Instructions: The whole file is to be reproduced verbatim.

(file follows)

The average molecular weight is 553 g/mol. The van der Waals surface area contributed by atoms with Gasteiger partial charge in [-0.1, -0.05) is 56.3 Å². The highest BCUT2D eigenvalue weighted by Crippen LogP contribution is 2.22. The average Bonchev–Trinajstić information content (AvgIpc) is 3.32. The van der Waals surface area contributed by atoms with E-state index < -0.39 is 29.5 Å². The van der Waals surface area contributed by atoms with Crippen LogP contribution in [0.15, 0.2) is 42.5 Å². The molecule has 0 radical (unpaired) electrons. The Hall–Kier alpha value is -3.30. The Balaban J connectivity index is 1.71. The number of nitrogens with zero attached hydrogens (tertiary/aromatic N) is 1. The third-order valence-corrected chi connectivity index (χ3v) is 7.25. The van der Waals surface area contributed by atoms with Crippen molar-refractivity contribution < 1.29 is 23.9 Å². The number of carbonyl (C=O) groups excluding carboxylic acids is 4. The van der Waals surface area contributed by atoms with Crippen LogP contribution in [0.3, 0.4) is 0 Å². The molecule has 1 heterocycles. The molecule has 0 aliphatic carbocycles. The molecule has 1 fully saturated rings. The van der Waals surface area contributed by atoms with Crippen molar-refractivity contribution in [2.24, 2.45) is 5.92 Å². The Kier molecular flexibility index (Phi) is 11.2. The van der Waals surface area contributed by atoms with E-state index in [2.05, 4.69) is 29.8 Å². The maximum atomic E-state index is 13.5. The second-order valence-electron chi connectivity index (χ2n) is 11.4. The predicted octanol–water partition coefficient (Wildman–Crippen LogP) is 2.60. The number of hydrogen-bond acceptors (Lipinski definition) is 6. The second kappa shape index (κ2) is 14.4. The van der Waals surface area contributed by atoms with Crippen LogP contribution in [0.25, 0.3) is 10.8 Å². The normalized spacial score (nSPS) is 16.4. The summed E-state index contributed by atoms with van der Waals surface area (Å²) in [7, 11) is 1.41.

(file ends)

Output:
The average molecular weight is 553 g/mol. The van der Waals surface area contributed by atoms with Gasteiger partial charge in [-0.1, -0.05) is 56.3 Å². The highest BCUT2D eigenvalue weighted by Crippen LogP contribution is 2.22. The average Bonchev–Trinajstić information content (AvgIpc) is 3.32. The van der Waals surface area contributed by atoms with E-state index < -0.39 is 29.5 Å². The van der Waals surface area contributed by atoms with Crippen LogP contribution in [0.15, 0.2) is 42.5 Å². The molecule has 0 radical (unpaired) electrons. The Hall–Kier alpha value is -3.30. The Balaban J connectivity index is 1.71. The number of nitrogens with zero attached hydrogens (tertiary/aromatic N) is 1. The third-order valence-corrected chi connectivity index (χ3v) is 7.25. The van der Waals surface area contributed by atoms with Crippen molar-refractivity contribution < 1.29 is 23.9 Å². The number of carbonyl (C=O) groups excluding carboxylic acids is 4. The van der Waals surface area contributed by atoms with Crippen LogP contribution in [0.3, 0.4) is 0 Å². The molecule has 1 heterocycles. The molecule has 0 aliphatic carbocycles. The molecule has 1 fully saturated rings. The van der Waals surface area contributed by atoms with Crippen molar-refractivity contribution in [2.24, 2.45) is 5.92 Å². The Kier molecular flexibility index (Phi) is 11.2. The van der Waals surface area contributed by atoms with E-state index in [2.05, 4.69) is 29.8 Å². The maximum atomic E-state index is 13.5. The second-order valence-electron chi connectivity index (χ2n) is 11.4. The predicted octanol–water partition coefficient (Wildman–Crippen LogP) is 2.60. The number of hydrogen-bond acceptors (Lipinski definition) is 6. The second kappa shape index (κ2) is 14.4. The van der Waals surface area contributed by atoms with Crippen LogP contribution in [0.25, 0.3) is 10.8 Å². The normalized spacial score (nSPS) is 16.4. The summed E-state index contributed by atoms with van der Waals surface area (Å²) in [7, 11) is 1.41.